Pro Tour–San Diego Magic Online Live Series

Posted in Event Coverage on February 21, 2010

By Nate Price

A longtime member of the Pro Tour and Grand Prix coverage staff, Nate Price now works making beautiful words for all of you lovely people as the community manager for organized play. When not covering events, he lords over the @MagicProTour Twitter account, ruling with an iron fist.

Last year at Pro Tour–Honolulu, Wizards of the Coast rolled out the first ever Magic Online Live Series event. At first glance, the idea of playing Magic Online on a computer while physically only feet away from your opponent seems like the stuff of fever dreams, but it proved incredibly popular with players of all skill levels. Originally, there were only eight tables, so there was only one qualifying round consisting of four eight-player tournaments that ultimately funneled into the Top 8. The demand for slots was so high that players were waiting in line for up to twelve hours to get one. Having learned that lesson, the organizers doubled the number of terminals to sixteen for the next Live Series event. Even that proved too few for the demand.

Behold the power of this fully armed and operational tournament series.

This time around, everything seems to be perfect. There are thirty-two terminals and an extra qualifying round, allowing 128 players the opportunity to battle for a $5,000 total prize pool. The best part of all of this is that anyone is able to play in the event, regardless of experience level. For California natives Andrew Simon and Alex Dunseth, and J.J. Birek from Illinois, this represents the highest-profile performance of their Magic-playing careers. Eloi Pattoro, from São Paulo, Brazil, was a member of the Brazilian National team this last year. Other National Team members include Michael Bennett and Michael Jacob, who have both represented the United States at Worlds. Chris Fennell, out of Orlando, Florida, has already done a good job here in San Diego, tempering the sting of not winning the Pro Tour by crushing the PTQ on Friday. Did I mention that he’s also won a Grand Prix? Canada’s Josh Layne might not have the same pedigree as the last few players, but his Top 32 at Grand Prix–Seattle and a Day 2 performance at Pro Tour–Berlin prove that he has some serious game.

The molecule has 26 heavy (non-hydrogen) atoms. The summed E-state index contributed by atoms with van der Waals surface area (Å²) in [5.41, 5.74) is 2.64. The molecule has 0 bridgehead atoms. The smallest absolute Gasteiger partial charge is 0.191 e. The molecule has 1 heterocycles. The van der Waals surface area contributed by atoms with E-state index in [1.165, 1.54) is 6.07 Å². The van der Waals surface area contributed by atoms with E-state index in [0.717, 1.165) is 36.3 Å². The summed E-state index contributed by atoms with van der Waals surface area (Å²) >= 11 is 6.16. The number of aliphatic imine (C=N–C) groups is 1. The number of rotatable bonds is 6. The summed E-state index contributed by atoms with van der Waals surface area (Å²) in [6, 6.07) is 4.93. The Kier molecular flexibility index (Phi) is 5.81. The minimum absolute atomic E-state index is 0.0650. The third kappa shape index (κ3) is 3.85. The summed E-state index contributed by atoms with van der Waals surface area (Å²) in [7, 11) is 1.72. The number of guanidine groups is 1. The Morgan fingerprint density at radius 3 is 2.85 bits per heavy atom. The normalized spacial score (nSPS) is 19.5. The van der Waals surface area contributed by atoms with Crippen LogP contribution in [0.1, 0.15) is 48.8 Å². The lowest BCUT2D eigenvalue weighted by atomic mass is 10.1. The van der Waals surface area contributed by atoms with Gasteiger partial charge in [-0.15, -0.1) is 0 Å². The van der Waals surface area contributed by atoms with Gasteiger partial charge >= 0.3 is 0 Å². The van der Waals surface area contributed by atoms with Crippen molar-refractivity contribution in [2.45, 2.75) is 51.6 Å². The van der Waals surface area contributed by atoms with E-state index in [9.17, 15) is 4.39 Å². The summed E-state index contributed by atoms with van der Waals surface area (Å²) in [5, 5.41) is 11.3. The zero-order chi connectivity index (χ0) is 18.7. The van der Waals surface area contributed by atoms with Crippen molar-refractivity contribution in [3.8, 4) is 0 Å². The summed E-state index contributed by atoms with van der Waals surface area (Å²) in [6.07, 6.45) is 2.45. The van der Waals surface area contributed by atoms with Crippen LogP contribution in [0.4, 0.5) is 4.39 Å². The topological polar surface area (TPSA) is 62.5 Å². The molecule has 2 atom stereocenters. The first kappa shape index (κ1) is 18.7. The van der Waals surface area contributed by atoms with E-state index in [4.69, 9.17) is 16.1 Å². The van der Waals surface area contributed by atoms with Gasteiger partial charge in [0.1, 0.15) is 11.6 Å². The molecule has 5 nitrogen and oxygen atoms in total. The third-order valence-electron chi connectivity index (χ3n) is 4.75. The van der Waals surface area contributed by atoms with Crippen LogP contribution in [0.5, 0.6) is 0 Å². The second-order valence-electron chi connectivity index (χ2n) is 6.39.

Brand manager Michael Gills chats with pro Mat Marr during the Magic Online Live Series.

In addition to the chance to play against players from all walks of life, playing in the Series allows players some otherwise unattainable perks. For example, due to the release time of Worldwake online, the players that played in the Thursday and Friday qualifiers were the first people in the world to play with the cards on Magic Online. At PAX East in Boston later this year, the players in the Series there will be the first to play with Urza’s Saga online. So not only do they get to be the first, that also means that the format for the event itself will be Urza’s Saga draft, which, when I heard that, hit me like a nostalgic Mack truck.

Noted deck designer Conley Woods shows off ... something.

Here in San Diego, the Series ultimately coughed up a great story, featuring two players from opposite sides of the experience spectrum. On one side, you have the two-time U.S. National team member and perennially strong finisher Michael Jacob. On the other, you have Alex Dunseth from Santa Rosa, California. He hasn’t previously posted any strong finishes at the professional level, but he managed to draft circles around 126 other players through three rounds of play to land himself in the Finals.

Ultimately, Jacob’s stupidly fast white-blue deck featuring three Steppe Lynxes proved a touch too fast for his nearly mono-black monstrosity. In the first game of the Finals, Jacob got aggressive incredibly quickly before using an Æther Tradewinds to remove a blocker and return his own Teetering Peaks (played as nothing more than a pump spell in his lightning-quick deck. The next game came down to a fairly slow draw from Dunseth and a pair of kicked Kor Sanctifiers from Jacob. The final straw was a Stoneforge Mystic to fetch a Trusty Machete for the game. You can see the deck lists and bracket here.

For his second-place effort, Dunseth earned himself a cool $1,000 and a full complement of the set of his choice on Magic Online. I’d say he can definitely add this to his list of previous accomplishments and be proud of a job well done. For ultimately defeating him, Jacob picked himself up $2,000 and a foil version of the set of his choice. These are the prizes you can look forward to, among others, just for showing up to any of these events and cutting a swath through the field just like Dunseth and Jacob did. And if Dunseth’s second-place finish proves, you don’t need a list of accomplishments as long as your arm to do well at these events. All you have to do is show up, take care of business, and, most of all, have fun!

Michael Jacob, Magic Online Live Series winner.

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